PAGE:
On the first full day of the new Obama administration, I wrote here, and later followed up, expressing regret that the Obama White House hadn’t ported the “Seat at the Table” program over from the transition. Change.gov published documents submitted to the transition on its Web site for public review and comment. Whitehouse.gov does not.
Now we learn that the White House will not honor an Obama campaign and Whitehouse.gov pledge – not more than nine days old – to post all non-emergency legislation on the White House Web site for five days before the President signs it.
One significant addition to WhiteHouse.gov reflects a campaign promise from the President: we will publish all non-emergency legislation to the website for five days, and allow the public to review and comment before the President signs it.
President Obama signed the “Lilly Ledbetter Fair Pay Act of 2009” into law today, one day after Congress delivered it to him. And there’s the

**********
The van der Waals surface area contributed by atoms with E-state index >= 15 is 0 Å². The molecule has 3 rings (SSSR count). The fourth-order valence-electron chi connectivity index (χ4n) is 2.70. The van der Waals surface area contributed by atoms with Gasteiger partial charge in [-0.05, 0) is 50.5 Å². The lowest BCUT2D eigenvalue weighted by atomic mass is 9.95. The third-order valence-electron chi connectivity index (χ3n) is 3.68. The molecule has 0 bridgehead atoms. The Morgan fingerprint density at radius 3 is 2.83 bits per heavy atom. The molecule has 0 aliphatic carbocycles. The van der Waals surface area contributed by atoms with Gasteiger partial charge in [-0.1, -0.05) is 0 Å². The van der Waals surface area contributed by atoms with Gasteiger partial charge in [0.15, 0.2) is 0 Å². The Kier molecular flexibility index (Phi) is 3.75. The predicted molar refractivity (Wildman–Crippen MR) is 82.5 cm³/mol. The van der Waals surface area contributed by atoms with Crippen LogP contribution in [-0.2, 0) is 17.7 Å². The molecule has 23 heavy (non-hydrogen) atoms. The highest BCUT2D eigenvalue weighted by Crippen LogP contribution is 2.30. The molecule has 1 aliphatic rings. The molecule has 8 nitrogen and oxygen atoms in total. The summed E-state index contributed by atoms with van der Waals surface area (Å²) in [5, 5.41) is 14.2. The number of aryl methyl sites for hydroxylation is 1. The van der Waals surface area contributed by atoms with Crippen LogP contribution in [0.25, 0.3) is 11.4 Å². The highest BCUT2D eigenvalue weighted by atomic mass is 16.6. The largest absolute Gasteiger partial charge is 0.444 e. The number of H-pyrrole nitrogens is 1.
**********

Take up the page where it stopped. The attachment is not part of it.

bill law, posted on Whitehouse.gov for public review. But it sure hasn’t been up for five days. And it’s not emergency legislation: Bills like it have been floating around in Congress since at least June 2007.
If I was a little demanding about transparency from day one, it was a bit of counterpoint to folks who were going dewy about Obama’s transparency promises. Those were simply words. Judging by the Whitehouse.gov screen cap below, transparency got thrown over the side for a photo op. Welcome to Washington.
Update: Just got an email that helps illustrate why the sound practices of letting legislation cool and taking public comment would go by the wayside. Getting credit from the ACLU is much more important than pleasing the relatively tiny coterie of transparency fans – and there is almost no expectation among the public that a White House should practice good lawmaking hygiene.